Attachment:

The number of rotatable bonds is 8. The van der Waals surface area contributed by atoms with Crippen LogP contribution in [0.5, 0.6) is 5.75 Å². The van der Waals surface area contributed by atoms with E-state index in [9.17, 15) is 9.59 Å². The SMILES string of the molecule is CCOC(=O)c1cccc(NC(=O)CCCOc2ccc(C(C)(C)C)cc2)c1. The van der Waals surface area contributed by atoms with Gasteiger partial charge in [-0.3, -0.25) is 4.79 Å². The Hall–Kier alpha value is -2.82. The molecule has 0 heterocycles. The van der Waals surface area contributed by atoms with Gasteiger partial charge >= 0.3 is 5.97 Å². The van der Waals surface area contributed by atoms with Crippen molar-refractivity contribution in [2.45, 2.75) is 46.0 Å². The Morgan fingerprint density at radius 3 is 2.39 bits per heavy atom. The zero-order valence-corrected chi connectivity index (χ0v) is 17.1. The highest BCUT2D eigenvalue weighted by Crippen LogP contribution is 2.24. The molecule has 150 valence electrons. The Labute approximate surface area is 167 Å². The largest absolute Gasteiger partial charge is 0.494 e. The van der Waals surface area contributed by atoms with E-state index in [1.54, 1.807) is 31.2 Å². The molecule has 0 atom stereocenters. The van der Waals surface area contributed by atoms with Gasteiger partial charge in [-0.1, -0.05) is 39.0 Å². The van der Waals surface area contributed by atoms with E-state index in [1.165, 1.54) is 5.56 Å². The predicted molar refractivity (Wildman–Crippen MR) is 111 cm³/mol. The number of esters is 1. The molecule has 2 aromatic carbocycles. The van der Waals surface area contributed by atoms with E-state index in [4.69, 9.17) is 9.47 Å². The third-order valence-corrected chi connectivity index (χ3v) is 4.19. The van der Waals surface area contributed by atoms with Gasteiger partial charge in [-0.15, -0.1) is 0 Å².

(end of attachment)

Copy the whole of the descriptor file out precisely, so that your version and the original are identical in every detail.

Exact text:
The number of rotatable bonds is 8. The van der Waals surface area contributed by atoms with Crippen LogP contribution in [0.5, 0.6) is 5.75 Å². The van der Waals surface area contributed by atoms with E-state index in [9.17, 15) is 9.59 Å². The SMILES string of the molecule is CCOC(=O)c1cccc(NC(=O)CCCOc2ccc(C(C)(C)C)cc2)c1. The van der Waals surface area contributed by atoms with Gasteiger partial charge in [-0.3, -0.25) is 4.79 Å². The Hall–Kier alpha value is -2.82. The molecule has 0 heterocycles. The van der Waals surface area contributed by atoms with Gasteiger partial charge >= 0.3 is 5.97 Å². The van der Waals surface area contributed by atoms with Crippen molar-refractivity contribution in [2.45, 2.75) is 46.0 Å². The Morgan fingerprint density at radius 3 is 2.39 bits per heavy atom. The zero-order valence-corrected chi connectivity index (χ0v) is 17.1. The highest BCUT2D eigenvalue weighted by Crippen LogP contribution is 2.24. The molecule has 150 valence electrons. The Labute approximate surface area is 167 Å². The largest absolute Gasteiger partial charge is 0.494 e. The van der Waals surface area contributed by atoms with E-state index in [1.54, 1.807) is 31.2 Å². The molecule has 0 atom stereocenters. The van der Waals surface area contributed by atoms with Gasteiger partial charge in [-0.1, -0.05) is 39.0 Å². The van der Waals surface area contributed by atoms with E-state index in [1.165, 1.54) is 5.56 Å². The predicted molar refractivity (Wildman–Crippen MR) is 111 cm³/mol. The number of esters is 1. The molecule has 2 aromatic carbocycles. The van der Waals surface area contributed by atoms with E-state index in [4.69, 9.17) is 9.47 Å². The third-order valence-corrected chi connectivity index (χ3v) is 4.19. The van der Waals surface area contributed by atoms with Gasteiger partial charge in [-0.15, -0.1) is 0 Å².